TitleDecoupling nutrient signaling from growth rate causes aerobic glycolysis and deregulation of cell size and gene expression.
Publication TypeJournal Article
Year of Publication2013
AuthorsSlavov, N, Botstein, D
JournalMol Biol Cell
Volume24
Issue2
Pagination157-68
Date Published2013 Jan
KeywordsAerobiosis, Anaerobiosis, Cell Division, Culture Media, Down-Regulation, Ethanol, Fermentation, Gene Expression Regulation, Fungal, Genes, Fungal, Genes, Mitochondrial, Glucose, Glycolysis, Oxygen Consumption, Signal Transduction, Transcription, Genetic, Transcriptome, Yeasts
Abstract

To survive and proliferate, cells need to coordinate their metabolism, gene expression, and cell division. To understand this coordination and the consequences of its failure, we uncoupled biomass synthesis from nutrient signaling by growing, in chemostats, yeast auxotrophs for histidine, lysine, or uracil in excess of natural nutrients (i.e., sources of carbon, nitrogen, sulfur, and phosphorus), such that their growth rates (GRs) were regulated by the availability of their auxotrophic requirements. The physiological and transcriptional responses to GR changes of these cultures differed markedly from the respective responses of prototrophs whose growth-rate is regulated by the availability of natural nutrients. The data for all auxotrophs at all GRs recapitulated the features of aerobic glycolysis, fermentation despite high oxygen levels in the growth media. In addition, we discovered wide bimodal distributions of cell sizes, indicating a decoupling between the cell division cycle (CDC) and biomass production. The aerobic glycolysis was reflected in a general signature of anaerobic growth, including substantial reduction in the expression levels of mitochondrial and tricarboxylic acid genes. We also found that the magnitude of the transcriptional growth-rate response (GRR) in the auxotrophs is only 40-50% of the magnitude in prototrophs. Furthermore, the auxotrophic cultures express autophagy genes at substantially lower levels, which likely contributes to their lower viability. Our observations suggest that a GR signal, which is a function of the abundance of essential natural nutrients, regulates fermentation/respiration, the GRR, and the CDC.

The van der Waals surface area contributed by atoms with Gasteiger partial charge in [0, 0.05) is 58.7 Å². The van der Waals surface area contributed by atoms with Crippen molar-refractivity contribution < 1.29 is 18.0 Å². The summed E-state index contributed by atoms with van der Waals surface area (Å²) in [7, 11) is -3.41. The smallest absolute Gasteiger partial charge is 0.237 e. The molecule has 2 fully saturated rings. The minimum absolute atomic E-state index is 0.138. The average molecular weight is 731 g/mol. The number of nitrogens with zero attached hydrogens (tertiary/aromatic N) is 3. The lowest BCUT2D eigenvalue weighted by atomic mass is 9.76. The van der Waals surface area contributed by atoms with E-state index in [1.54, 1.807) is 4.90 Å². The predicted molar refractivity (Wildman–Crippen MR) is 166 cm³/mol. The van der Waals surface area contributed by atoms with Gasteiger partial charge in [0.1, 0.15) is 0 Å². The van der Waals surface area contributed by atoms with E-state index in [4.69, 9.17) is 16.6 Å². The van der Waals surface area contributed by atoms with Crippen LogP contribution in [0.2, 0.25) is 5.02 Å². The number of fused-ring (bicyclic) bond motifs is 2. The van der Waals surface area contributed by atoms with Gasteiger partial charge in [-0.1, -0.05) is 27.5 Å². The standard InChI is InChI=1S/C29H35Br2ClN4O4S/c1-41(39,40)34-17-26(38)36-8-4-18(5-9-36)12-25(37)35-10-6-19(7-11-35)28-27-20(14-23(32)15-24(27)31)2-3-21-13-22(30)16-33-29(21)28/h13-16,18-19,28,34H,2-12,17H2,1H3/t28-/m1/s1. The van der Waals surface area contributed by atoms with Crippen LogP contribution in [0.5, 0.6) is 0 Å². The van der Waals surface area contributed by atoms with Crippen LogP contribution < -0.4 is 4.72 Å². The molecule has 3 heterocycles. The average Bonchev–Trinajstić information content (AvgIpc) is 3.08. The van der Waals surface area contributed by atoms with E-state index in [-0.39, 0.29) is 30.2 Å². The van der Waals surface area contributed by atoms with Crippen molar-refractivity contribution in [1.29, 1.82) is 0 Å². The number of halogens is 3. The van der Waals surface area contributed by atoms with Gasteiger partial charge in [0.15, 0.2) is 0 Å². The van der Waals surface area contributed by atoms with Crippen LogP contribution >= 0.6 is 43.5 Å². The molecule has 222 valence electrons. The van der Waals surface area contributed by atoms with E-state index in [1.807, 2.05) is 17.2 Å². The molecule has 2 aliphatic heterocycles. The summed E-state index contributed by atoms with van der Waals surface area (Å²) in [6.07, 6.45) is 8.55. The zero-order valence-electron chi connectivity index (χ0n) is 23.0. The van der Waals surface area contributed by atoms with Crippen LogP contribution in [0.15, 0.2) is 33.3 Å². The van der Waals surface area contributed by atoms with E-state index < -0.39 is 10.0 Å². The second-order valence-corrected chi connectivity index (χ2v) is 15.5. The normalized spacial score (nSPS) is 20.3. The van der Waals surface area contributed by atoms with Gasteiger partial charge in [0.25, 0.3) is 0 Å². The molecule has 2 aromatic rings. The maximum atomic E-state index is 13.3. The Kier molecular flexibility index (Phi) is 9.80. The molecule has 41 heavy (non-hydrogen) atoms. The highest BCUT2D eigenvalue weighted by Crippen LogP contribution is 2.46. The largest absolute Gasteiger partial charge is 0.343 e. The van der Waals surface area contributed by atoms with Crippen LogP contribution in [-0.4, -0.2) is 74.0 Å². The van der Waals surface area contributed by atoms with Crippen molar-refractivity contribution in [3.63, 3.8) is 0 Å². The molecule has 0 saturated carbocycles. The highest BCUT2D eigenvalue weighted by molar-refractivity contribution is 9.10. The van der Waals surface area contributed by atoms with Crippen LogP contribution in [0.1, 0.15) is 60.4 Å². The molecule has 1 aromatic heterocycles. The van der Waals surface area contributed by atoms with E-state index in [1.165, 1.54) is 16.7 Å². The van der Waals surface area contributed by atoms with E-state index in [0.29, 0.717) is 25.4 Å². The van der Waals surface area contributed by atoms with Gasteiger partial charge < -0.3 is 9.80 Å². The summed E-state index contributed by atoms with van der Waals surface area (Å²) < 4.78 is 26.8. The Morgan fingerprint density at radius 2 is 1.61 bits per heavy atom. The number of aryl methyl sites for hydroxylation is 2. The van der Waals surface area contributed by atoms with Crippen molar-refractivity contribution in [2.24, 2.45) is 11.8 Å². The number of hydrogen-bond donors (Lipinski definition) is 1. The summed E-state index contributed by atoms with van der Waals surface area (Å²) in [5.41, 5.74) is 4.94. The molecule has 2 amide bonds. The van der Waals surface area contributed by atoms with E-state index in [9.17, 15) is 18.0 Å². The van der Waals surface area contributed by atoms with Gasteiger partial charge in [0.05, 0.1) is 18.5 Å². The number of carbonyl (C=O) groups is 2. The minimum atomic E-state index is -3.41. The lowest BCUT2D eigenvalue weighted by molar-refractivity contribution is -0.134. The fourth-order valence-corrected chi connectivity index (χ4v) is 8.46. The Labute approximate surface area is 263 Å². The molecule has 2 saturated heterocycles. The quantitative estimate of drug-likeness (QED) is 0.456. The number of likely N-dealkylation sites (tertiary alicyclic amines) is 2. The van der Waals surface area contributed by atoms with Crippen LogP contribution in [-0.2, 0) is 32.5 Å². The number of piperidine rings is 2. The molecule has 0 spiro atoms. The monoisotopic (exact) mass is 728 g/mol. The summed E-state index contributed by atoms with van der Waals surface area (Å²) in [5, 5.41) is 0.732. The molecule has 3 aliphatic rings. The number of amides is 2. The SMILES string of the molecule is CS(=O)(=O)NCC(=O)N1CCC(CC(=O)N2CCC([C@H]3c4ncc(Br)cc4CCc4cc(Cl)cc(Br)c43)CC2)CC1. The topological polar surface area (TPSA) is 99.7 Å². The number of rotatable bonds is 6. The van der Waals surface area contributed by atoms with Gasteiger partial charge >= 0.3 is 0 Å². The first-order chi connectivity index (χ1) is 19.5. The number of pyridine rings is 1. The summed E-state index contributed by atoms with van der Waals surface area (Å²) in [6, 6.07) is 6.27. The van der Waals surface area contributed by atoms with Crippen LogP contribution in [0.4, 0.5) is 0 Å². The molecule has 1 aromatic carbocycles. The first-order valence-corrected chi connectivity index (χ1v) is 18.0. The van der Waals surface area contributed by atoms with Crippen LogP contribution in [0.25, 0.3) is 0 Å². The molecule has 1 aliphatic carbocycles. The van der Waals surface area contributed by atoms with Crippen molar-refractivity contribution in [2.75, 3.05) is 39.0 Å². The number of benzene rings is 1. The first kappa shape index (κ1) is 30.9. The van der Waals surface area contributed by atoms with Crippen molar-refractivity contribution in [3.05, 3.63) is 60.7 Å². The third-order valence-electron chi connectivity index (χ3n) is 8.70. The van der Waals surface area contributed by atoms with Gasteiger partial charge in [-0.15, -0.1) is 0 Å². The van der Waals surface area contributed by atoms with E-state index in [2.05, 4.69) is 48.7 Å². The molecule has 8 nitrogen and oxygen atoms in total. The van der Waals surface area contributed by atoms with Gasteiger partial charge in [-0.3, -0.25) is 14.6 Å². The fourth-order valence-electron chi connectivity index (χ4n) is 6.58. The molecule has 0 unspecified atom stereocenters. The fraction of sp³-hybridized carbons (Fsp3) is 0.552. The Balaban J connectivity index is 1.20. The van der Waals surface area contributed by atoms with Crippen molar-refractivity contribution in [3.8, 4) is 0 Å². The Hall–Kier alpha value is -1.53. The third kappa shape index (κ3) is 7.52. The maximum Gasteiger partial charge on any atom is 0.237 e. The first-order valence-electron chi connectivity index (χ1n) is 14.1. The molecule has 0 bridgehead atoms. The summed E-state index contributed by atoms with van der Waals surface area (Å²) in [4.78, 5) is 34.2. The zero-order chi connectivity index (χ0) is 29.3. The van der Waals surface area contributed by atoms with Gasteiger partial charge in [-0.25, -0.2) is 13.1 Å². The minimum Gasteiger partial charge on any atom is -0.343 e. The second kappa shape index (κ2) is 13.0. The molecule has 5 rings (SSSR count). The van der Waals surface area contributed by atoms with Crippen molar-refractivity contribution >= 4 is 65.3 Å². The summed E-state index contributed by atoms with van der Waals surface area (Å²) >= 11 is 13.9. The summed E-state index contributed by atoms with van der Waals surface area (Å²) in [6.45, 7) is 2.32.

Alternate JournalMol. Biol. Cell